The second fundamental element for the oscillatory phenomena is a synapse, intermediating between neurons with its transmission efficacy. It had been considered that the synaptic efficacy is nearly constant over time or changing very slowly; more specifically, peaks of the synaptic current, induced by releases of neurotransmitters from presynaptic vesicles, had been thought to be independent of the timing of neural firings. During the last few decades, many reports have shown, however, that synapses involve fast plasticity mechanisms, enabling neurons with such synapses to generate more flexible dynamics compared to those with ‘static’ synapses. In particular, synapses that exhibit rapid changes in the coupling strength between neurons with a short-term plasticity mechanism are called dynamic synapses (Markram and Tsodyks, 1996; Markram et al., 1998; Thomson, 2000; Wang et al., 2006). Two types of dynamic synapses exist, namely, short-term depression and facilitation synapses, which are characterized by the transiently decreasing ratio of releasable neurotransmitters and by the transiently increasing calcium concentration in presynaptic terminals, respectively. The synaptic transmission efficacy decreases or increases depending on the ratio of the two time constants associated with the recovery from the aforementioned transient decrease or increase (Markram et al., 1998; Thomson, 2000). The distribution of the dynamic synapses in the brain differs among brain regions. For example, many depression synapses appear in the parietal lobe, while many facilitation synapses appear in the prefrontal lobe (Wang et al., 2006).

The third element for generating the oscillatory phenomena is connectivity, which enables neurons to interact with each other and to form a neural network via synapses. Although each neuron fires stochastically and the resulting spike trains do not show clear rhythmicity, the neural network can macroscopically generate rhythmic oscillations. When excitatory neurons aggregate to be structured as a cell assembly receiving input from inhibitory neurons, rhythmic dynamics on networks macroscopically appears and possesses reliability (Yoshimura et al., 2005). In particular, interactions between two types of networks, i.e., excitatory and inhibitory networks, would underlie the emergence of CFC (Aru et al., 2015; Hyafil et al., 2015). Notably, a network composed of the excitatory and inhibitory subnetworks can generate either slow or fast oscillations. Thus, the interaction between this network and another, which is also composed of the excitatory and inhibitory subnetworks, can be one origin of CFC; this coupling structure has been called as bidirectional coupling (Hyafil et al., 2015).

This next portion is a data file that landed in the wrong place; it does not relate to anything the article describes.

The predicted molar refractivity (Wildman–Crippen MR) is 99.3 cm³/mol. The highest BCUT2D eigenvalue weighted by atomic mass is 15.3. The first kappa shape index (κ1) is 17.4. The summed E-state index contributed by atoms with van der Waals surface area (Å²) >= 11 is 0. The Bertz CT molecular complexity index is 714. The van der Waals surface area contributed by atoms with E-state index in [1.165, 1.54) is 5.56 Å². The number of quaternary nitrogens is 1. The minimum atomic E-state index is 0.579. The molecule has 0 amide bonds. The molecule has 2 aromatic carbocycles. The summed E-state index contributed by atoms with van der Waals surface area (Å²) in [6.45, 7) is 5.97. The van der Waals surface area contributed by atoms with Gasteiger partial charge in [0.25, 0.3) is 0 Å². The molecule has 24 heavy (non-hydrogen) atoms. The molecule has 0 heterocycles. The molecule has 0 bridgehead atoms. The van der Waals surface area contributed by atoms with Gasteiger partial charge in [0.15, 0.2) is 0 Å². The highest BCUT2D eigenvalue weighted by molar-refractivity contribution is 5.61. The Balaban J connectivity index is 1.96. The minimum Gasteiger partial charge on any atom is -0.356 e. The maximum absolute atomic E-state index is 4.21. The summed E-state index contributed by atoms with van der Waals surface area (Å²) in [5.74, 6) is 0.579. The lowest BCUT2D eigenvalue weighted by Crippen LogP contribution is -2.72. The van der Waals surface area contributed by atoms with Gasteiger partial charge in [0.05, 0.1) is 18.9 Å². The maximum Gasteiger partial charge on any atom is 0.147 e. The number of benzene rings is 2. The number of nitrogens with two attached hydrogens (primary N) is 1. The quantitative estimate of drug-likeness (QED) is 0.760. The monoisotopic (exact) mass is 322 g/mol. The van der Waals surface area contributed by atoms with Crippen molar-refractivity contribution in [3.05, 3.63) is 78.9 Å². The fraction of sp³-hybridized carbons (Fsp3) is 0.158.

Here, stochastic neural network models have been utilized to elucidate the relationship between irregular spike trains and rhythmic macroscopic oscillations. The process of the macroscopic oscillations generated from such irregular dynamics can be explained by a network receiving the following two types of input: strong external noise and strong recurrent inhibition (Brunel and Hakim, 1999; Brunel and Wang, 2003). The fast repetition of such noisy input causes short-term synaptic depression, and then, the network induces the destabilization of attractors (Cortes et al., 2006) and chaotic oscillations (Marro et al., 2007).

Additionally, the stochastic neural network models with dynamic synapses have been intensively investigated. Synaptic depression triggers a large fluctuation in sustained periods between the up and down states (Mejias et al., 2010), and the level of the synaptic depression changes the property of the sustained activities of these two different states (Benita et al., 2012). Moreover, the synaptic depression contributes to the destabilization of network activity, the generation of an oscillatory state, and the spontaneous state transitions among multiple patterns in an associative memory network (Katori et al., 2013). Additionally, the synaptic depression can be a suitable mechanism to explain critical avalanches in self-organized neural networks (Bonachela et al., 2010). On the other hand, synaptic facilitation enhances the working memory function (Mongillo et al., 2008). Both synaptic depression and facilitation are related to the storage capacity of attractor neural networks (Bibitchkov et al., 2002; Torres et al., 2002; Matsumoto et al., 2007; Mejias and Torres, 2009; Otsubo et al., 2011; Mejias et al., 2012). Bibitchkov et al. have shown that depression synapses may reduce the storage capacity (Bibitchkov et al., 2002). Torres et al. investigated this negative effect of depression synapses on the storage capacity in general (Torres et al., 2002). However, Matsumoto et al. argued that the storage capacity is not influenced by synaptic depression, when noise is not considered in the network (Matsumoto et al., 2007). Otsubo et al. reported that a network with both depression synapses and the noise would reduce the storage capacity (Otsubo et al., 2011). Then, Mejias and Torres found that the combination of depression and facilitation synapses can enhance the storage capacity (Mejias and Torres, 2009) and furthermore, Mejias et al. generated phase diagrams, indicating that synaptic facilitation enlarges the memory phase region (Mejias et al., 2012). Further, dynamic synapses play a role in stochastic resonance, where a weak input signal to a network can be detected in an output signal under certain conditions (Pantic et al., 2003; Mejias and Torres, 2008, 2011; Torres et al., 2011; Pinamonti et al., 2012; Torres and Marro, 2015). Pantic et al. have shown that a neuron with depression synapses is capable of detecting noisy input signals with a wider frequency range, compared to one with static synapses, under a certain firing threshold (Pantic et al., 2003). Mejias and Torres found that the inclusion of facilitation dynamics in depression synapses would enhance the detection performance (Mejias and Torres, 2008). Moreover, they have shown that such combination of depression and facilitation synapses can generate two suitable noise levels to detect input signals; where it has been argued that this bimodal resonance is caused by the interplay between the adaptively varying firing threshold and the dynamic synapses (Mejias and Torres, 2011). Torres et al. demonstrated that a model with this interplay can predict experimental data of stochastic resonance (Torres et al., 2011). Furthermore, Pinamonti et al. demonstrated that stochastic resonance is well enhanced near phase transitions among patterns in an associative memory network (Pinamonti et al., 2012). Then, Torres and Marro generated a detailed phase diagram embedding many patterns associated with stochastic resonance, such that multiple noise levels are well responsible for optimizing input signals (Torres and Marro, 2015). Additionally, it has been reported that the combination of depression and facilitation synapses contributes to flexible information representation, from the viewpoint of both data analysis and mathematical modeling (Katori et al., 2011).